The use of close reading activity is an informal

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The use of close reading activity is an informal reading assessment used for assessing student’s comprehension. The activities implemented was to assist in understanding hidden meanings within texts, recall information, identify vocabulary and phrases, infer facts from the passage. Zion used technology for researching. Then created a baseball card displaying events learned from the reading and research. Last, she answered text-dependent questions in complete sentences to display her comprehension (See Appendix G).
5To assess vocabulary, she was given a word list of key terms and a graphic organizer (SeeAppendix H). The purpose of the graphic vocabulary organizer was to assess her ability in identifying parts of speech, create a sentence using the word correctly, and a design a sketch of the word. The list of vocabulary words from the passage included impacted, extraordinary, quarterback, pursue, legacy, professional, inducted, and hero. The results from a vocabulary assessment indicated Zion understood the meaning of the word and could apply it correctly in context (See Appendix I)Technology is a valuable piece of the learning environment. Research indicates the importance of educators integrating technology in their instruction. The activities I planned a created for my literacy learner was to focus on questions, assessing her creativity; allowing her touse technology to research information. The literacy learner accessed educational databases to research facts about Jackie Robinson (See Appendix J). The use of technology activated background knowledge and allowed her to analyze the text before reading it and formed a conclusion (See Appendix K). Applying close reading activities had such a significant impact onZion. In reflecting on these activities, I feel these strategies would help bridge the gaps of lower-performing students.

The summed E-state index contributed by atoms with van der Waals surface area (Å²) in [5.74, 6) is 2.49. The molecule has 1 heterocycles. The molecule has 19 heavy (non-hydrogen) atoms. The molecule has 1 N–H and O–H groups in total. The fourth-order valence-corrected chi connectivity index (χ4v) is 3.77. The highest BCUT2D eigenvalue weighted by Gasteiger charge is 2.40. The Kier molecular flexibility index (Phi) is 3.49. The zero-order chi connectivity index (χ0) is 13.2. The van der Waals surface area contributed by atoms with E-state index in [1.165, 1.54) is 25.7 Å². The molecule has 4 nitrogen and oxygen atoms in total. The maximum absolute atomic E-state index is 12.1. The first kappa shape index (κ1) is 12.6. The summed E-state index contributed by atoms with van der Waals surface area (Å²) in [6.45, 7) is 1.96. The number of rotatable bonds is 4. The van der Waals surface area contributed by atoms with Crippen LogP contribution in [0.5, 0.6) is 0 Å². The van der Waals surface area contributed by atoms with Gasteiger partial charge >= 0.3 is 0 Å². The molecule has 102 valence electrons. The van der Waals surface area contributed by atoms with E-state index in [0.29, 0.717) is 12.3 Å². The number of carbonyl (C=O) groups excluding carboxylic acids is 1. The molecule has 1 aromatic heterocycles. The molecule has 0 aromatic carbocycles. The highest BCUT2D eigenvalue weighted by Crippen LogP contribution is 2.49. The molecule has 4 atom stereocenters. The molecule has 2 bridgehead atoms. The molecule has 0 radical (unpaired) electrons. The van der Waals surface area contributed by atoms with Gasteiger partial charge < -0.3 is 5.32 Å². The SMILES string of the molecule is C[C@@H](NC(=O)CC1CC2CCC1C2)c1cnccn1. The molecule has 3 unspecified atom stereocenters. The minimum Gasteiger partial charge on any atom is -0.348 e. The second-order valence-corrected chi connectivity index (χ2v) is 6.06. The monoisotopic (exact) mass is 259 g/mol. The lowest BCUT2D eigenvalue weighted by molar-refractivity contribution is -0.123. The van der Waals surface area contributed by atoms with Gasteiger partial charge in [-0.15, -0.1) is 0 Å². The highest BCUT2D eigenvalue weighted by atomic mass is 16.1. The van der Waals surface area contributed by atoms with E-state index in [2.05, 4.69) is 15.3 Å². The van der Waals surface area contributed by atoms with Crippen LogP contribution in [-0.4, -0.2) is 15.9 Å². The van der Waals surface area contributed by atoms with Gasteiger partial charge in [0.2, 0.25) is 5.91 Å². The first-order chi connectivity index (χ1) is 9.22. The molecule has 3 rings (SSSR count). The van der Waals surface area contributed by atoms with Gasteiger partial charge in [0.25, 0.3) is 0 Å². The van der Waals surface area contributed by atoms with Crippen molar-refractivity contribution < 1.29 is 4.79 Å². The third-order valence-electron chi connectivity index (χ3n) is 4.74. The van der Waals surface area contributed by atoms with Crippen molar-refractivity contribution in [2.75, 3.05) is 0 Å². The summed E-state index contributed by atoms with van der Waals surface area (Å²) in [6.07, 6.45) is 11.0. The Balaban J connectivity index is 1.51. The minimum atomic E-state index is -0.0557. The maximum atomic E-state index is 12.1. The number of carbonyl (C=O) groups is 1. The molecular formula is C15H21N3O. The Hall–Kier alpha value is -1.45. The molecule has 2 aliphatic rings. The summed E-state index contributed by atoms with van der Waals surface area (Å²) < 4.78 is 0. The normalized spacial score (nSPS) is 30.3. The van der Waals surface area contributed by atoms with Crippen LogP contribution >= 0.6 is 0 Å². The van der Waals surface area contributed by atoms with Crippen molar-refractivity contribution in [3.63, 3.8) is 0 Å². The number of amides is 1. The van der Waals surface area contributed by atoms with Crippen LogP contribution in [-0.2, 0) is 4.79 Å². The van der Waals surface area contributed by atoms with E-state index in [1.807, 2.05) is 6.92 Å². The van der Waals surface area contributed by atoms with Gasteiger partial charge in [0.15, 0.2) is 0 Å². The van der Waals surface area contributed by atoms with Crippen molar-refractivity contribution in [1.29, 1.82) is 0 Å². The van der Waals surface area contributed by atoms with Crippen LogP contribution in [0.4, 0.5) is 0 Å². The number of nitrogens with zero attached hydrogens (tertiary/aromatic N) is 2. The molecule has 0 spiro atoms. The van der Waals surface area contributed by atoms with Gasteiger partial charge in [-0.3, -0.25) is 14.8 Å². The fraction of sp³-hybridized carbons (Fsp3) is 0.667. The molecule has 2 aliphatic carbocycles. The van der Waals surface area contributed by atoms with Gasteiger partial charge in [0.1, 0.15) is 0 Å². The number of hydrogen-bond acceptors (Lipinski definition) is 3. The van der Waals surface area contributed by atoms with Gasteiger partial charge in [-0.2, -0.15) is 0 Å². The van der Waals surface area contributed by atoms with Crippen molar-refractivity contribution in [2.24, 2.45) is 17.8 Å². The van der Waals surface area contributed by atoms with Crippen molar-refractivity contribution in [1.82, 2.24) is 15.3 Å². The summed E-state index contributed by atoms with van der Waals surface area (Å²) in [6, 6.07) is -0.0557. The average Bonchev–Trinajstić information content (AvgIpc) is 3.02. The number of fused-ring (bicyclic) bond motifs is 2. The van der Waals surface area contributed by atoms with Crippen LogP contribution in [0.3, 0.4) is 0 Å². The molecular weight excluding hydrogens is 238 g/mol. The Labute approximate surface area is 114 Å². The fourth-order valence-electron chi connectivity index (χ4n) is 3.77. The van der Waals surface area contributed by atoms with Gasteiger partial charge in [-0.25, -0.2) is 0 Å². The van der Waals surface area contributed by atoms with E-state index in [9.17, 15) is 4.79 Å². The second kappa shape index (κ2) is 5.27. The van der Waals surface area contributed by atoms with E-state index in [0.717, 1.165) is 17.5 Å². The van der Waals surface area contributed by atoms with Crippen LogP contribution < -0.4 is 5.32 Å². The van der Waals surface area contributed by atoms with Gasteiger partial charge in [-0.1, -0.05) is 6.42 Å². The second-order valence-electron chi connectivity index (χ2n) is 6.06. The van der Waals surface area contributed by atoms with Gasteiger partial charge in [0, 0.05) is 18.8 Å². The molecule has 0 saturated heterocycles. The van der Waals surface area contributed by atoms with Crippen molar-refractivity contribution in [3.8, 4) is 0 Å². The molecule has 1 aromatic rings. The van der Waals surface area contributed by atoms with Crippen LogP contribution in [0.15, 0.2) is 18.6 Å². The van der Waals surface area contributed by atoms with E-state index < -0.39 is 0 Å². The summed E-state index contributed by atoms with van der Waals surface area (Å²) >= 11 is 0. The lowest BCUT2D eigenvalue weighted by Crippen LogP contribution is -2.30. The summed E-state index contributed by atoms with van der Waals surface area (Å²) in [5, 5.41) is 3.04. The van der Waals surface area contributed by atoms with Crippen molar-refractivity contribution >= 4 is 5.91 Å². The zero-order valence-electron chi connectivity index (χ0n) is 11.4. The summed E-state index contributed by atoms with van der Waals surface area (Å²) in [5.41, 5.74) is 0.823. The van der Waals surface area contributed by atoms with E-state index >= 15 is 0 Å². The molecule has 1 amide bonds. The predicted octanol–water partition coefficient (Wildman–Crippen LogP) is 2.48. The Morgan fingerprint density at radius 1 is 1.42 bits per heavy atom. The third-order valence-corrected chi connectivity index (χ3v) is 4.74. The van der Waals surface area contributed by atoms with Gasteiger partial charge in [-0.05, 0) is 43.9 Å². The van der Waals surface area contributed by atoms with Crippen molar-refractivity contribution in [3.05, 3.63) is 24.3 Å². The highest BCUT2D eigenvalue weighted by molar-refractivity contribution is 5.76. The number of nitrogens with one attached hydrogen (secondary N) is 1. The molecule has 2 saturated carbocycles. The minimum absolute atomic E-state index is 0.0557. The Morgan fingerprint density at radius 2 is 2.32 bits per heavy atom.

6ReferencesBrown, S., Kappas, L., & Aspen, I. (2012). Implementing the Common Core State Standards: “A Primer on Close Reading of Text.” Aspen Institute.Mayer, M. (2008). Snowball Soup. New York, NY: HarperCollins Publishers. Reutzel, D. R., & Cooter, R. B., Jr (2016). Strategies for reading assessment and instruction: Helping every child succeed(5thed.). Boston, MA: Pearson.Wolf, M. (2008). Proust and the squid: the story and science of the reading brain. Cambridge: Icon Books.Zucker, T. A., Ward, A. E., & Justice, L. M. (2009). Print Referencing During Read-Alouds: A Technique for Increasing Emergent Readers’ Print Knowledge. Reading Teacher, 63(1), 62-72.
7Appendix A
8Appendix B
9Appendix C
10Appendix D
11Appendix E
12Appendix F
13Appendix G
14Appendix H
15Appendix I
16Appendix JAppendix K
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